After wowing the world of music with the release of her second studio album, My Everything, Ariana Grande seems to have taken a tentative step into the adulthood of the music industry – despite being only four years into her career as a singer. Covering a duration of almost 40 minutes, Dangerous Woman conveys an interesting message about the ‘dangerous’ pop talent – she’s still searching for the right sound. Songs like “Love Me Harder”, “Problem”, “Bang Bang” (all singles from her previous album) left people wondering if she was going to continue with these styles of music – or take a dare to switch styles. However, Dangerous Woman comes with a mixture of Pop and Dance-pop styles, indicating that she’s still trying to figure out where she would pitch her ‘tent’ – although she seem to be a master at combining various styles. The album has ‘generally’ been viewed as an unforced hurdle by Ariana Grande into becoming her own vocalist and performer. Certified Platinum by the RIAA, Dangerous Woman is a 15 track long album featuring guest appearances from Future, Nicki Minaj and the legendary Lil Wayne. Being a follow up to her sophomore album, Dangerous Woman has influences of dance-pop, disco, trap and reggae – with pop and R&B being its primary genre. However, this album was the first of Ariana’s to not hit the number-one spot in the US Billboard 200, although it went on to earn about 180,000 units in its first week of release. It was also earned a Grammy nomination for Best Pop Vocal Album.
Thank You, Next is the fifth studio album of pop sensation, Ariana Grande. The days are gone when she was referred to as a Nickelodeon star turned singer. She’s become a queen of her style and master of her sound – and this album proves that in all ramifications. After the release of this album, I talked with a couple of friends over a few bottles of drinks. And during our conversation, I talked about how Ariana Grande had not only grown to become a musical sound to be reckoned with, but how most – if not all of her songs give some kind of empowerment to its listeners, especially the females among them. I was not surprised at how positive their replies, citations and contributions were. Although this album was created during the kind of emotional period of her life, it still gained recognition and topped various charts around the world. Many a thing changed in Grande’s musical career and style, and one of those changes I noticed is the adoption and mastery of the Trap style of music – a genre of music that ‘came out of the blues’ and began to gain recognition in the music industry and among top musical acts. By mixing Pop, R&B, and Trap in this album, Ariana Grande has proven to be very versatile and able to pierce the souls of her listeners/audience with her devastatingly strong voice. Lovers of good music should be ready to take in more stunning studio works from this great and talented pop star.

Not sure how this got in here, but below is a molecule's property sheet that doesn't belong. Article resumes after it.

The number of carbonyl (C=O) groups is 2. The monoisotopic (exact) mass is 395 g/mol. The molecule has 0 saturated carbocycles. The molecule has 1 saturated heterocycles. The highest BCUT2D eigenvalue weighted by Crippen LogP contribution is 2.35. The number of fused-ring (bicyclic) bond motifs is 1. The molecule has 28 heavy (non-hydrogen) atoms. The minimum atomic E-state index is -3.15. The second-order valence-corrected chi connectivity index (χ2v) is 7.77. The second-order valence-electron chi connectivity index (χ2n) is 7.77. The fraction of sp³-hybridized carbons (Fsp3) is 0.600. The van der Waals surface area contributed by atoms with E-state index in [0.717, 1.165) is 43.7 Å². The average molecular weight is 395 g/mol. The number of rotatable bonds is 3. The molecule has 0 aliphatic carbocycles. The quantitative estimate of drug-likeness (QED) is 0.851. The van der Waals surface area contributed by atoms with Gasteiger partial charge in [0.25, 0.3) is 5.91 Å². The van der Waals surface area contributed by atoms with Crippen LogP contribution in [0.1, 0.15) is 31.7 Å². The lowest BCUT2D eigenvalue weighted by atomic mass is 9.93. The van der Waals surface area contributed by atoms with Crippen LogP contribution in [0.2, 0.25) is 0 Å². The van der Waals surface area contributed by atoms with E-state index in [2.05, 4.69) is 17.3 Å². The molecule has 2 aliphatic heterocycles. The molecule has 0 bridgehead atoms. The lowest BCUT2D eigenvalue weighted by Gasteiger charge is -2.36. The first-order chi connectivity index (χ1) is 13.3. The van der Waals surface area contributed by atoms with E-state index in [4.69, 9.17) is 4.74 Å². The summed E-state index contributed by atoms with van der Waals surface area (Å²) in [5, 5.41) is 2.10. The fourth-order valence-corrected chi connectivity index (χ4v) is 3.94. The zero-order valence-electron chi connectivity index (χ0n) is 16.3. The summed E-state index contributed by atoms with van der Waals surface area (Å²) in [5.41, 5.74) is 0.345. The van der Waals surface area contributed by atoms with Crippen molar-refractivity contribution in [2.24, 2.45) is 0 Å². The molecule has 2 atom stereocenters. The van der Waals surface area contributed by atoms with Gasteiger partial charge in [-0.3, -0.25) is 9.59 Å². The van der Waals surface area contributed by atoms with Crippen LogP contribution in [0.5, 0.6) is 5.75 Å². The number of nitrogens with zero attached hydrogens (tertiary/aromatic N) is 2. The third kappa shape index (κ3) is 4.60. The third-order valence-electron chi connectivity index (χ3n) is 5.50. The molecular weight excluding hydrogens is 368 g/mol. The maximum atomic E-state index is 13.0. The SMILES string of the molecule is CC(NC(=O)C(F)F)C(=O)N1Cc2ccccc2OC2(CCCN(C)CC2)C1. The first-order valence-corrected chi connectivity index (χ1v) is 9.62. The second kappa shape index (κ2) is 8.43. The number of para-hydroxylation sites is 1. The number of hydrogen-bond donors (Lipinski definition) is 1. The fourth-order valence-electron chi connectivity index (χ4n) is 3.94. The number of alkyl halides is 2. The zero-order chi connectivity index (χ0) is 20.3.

The American heavy metal band Disturbed released their seventh album Evolution in October 2018 through Reprise Records. The album was recorded in between January and June 2018 at the Hideout Recording Studio in Las Vegas. The album has a total of ten tracks and an approximate time length of forty three minutes. The album clearly shows how their sound has evolved through the years and is a tribute to the deceased rock/metal musicians like Chester Bennington and Vinnie Paul whom they knew and toured with over the years. The album also portrays the softer side of their sound besides their usual hard rock and heavy metal music style. Few softer acoustic tracks have also been added in the album. David Draiman, the lead vocalist of Disturbed said that Evolution is their band’s “Black Album”, referring to Metallica’s self-titled album that was released in 1991 that evolved them from metal favourites to mainstream superstars. Regarding this album, he further said, “A record that breaks doors down, that opens up new opportunities to us, that helps you achieve true immortality as an artist”. They wanted to make every single track of the album a hit. The album received decent reviews from most music critics and listeners. The rock/metal music magazines Loudersound and Classic Rock rated the album 4 out of 5 stars. AllMusic rated the album 3 stars and NME rated it 2 stars. It received a rating of 7 out of 10 from Wall of Sound, and an average overall score of 58 out of 100 on Metacritic. According to Consequence of Sound, the heavier tracks in the album worked very well but the softer ones could work out better on a separate acoustic EP. The album gained significant commercial success and was featured in many music charts across the United States, Canada, Europe and Australia. It reached the top position on US Top Alternative Albums (Billboard) and Top Rock Albums (Billboard) music charts. It also debuted at the fourth position on Billboard 200. Overall, although the album received mixed reviews, it gained good commercial success like their previous albums. Also, a deluxe package of the album was released where four more tracks were added including a live cover of Simon & Garfunkel’s “Sound of Silence” that featured the Alter Bridge frontman Myles Kennedy on the vocals.